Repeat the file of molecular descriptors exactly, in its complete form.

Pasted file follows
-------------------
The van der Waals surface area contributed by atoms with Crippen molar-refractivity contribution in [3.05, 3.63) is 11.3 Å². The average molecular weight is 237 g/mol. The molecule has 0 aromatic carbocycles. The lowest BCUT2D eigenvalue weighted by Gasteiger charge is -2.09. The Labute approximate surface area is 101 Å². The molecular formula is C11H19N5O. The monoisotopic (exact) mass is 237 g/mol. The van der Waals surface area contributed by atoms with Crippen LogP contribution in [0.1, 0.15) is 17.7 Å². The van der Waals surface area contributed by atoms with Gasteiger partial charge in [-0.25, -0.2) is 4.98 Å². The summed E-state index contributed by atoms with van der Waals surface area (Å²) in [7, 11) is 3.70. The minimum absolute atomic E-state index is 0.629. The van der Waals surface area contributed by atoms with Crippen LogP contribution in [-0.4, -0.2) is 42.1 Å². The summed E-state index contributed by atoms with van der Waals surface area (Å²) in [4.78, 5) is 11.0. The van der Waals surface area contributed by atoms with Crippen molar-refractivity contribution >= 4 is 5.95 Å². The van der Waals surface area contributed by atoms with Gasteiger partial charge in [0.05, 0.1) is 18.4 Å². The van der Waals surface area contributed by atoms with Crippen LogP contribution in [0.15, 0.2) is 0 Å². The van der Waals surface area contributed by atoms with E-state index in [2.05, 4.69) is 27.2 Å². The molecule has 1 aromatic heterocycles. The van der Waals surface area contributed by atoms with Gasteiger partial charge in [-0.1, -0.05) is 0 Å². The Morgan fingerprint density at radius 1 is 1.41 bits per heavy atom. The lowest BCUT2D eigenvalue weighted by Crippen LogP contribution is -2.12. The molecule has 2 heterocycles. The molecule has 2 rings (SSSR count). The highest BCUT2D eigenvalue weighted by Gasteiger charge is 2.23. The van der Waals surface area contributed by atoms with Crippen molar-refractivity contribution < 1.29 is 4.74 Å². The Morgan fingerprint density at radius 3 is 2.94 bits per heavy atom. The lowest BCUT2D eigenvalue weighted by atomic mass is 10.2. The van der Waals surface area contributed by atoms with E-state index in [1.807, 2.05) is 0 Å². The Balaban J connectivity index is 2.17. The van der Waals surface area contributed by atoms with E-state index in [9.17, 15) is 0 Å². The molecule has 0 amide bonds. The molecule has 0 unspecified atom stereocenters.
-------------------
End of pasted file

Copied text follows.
The van der Waals surface area contributed by atoms with Crippen molar-refractivity contribution in [3.05, 3.63) is 11.3 Å². The average molecular weight is 237 g/mol. The molecule has 0 aromatic carbocycles. The lowest BCUT2D eigenvalue weighted by Gasteiger charge is -2.09. The Labute approximate surface area is 101 Å². The molecular formula is C11H19N5O. The monoisotopic (exact) mass is 237 g/mol. The van der Waals surface area contributed by atoms with Crippen LogP contribution in [0.1, 0.15) is 17.7 Å². The van der Waals surface area contributed by atoms with Gasteiger partial charge in [-0.25, -0.2) is 4.98 Å². The summed E-state index contributed by atoms with van der Waals surface area (Å²) in [7, 11) is 3.70. The minimum absolute atomic E-state index is 0.629. The van der Waals surface area contributed by atoms with Crippen LogP contribution in [-0.4, -0.2) is 42.1 Å². The summed E-state index contributed by atoms with van der Waals surface area (Å²) in [4.78, 5) is 11.0. The van der Waals surface area contributed by atoms with Crippen molar-refractivity contribution >= 4 is 5.95 Å². The van der Waals surface area contributed by atoms with Gasteiger partial charge in [0.05, 0.1) is 18.4 Å². The van der Waals surface area contributed by atoms with Crippen LogP contribution in [0.15, 0.2) is 0 Å². The van der Waals surface area contributed by atoms with E-state index in [2.05, 4.69) is 27.2 Å². The molecule has 1 aromatic heterocycles. The van der Waals surface area contributed by atoms with Gasteiger partial charge in [-0.1, -0.05) is 0 Å². The Morgan fingerprint density at radius 1 is 1.41 bits per heavy atom. The lowest BCUT2D eigenvalue weighted by Crippen LogP contribution is -2.12. The molecule has 2 heterocycles. The molecule has 2 rings (SSSR count). The highest BCUT2D eigenvalue weighted by Gasteiger charge is 2.23. The van der Waals surface area contributed by atoms with Crippen molar-refractivity contribution < 1.29 is 4.74 Å². The Morgan fingerprint density at radius 3 is 2.94 bits per heavy atom. The lowest BCUT2D eigenvalue weighted by atomic mass is 10.2. The van der Waals surface area contributed by atoms with E-state index in [1.807, 2.05) is 0 Å². The Balaban J connectivity index is 2.17. The van der Waals surface area contributed by atoms with E-state index in [9.17, 15) is 0 Å². The molecule has 0 amide bonds. The molecule has 0 unspecified atom stereocenters.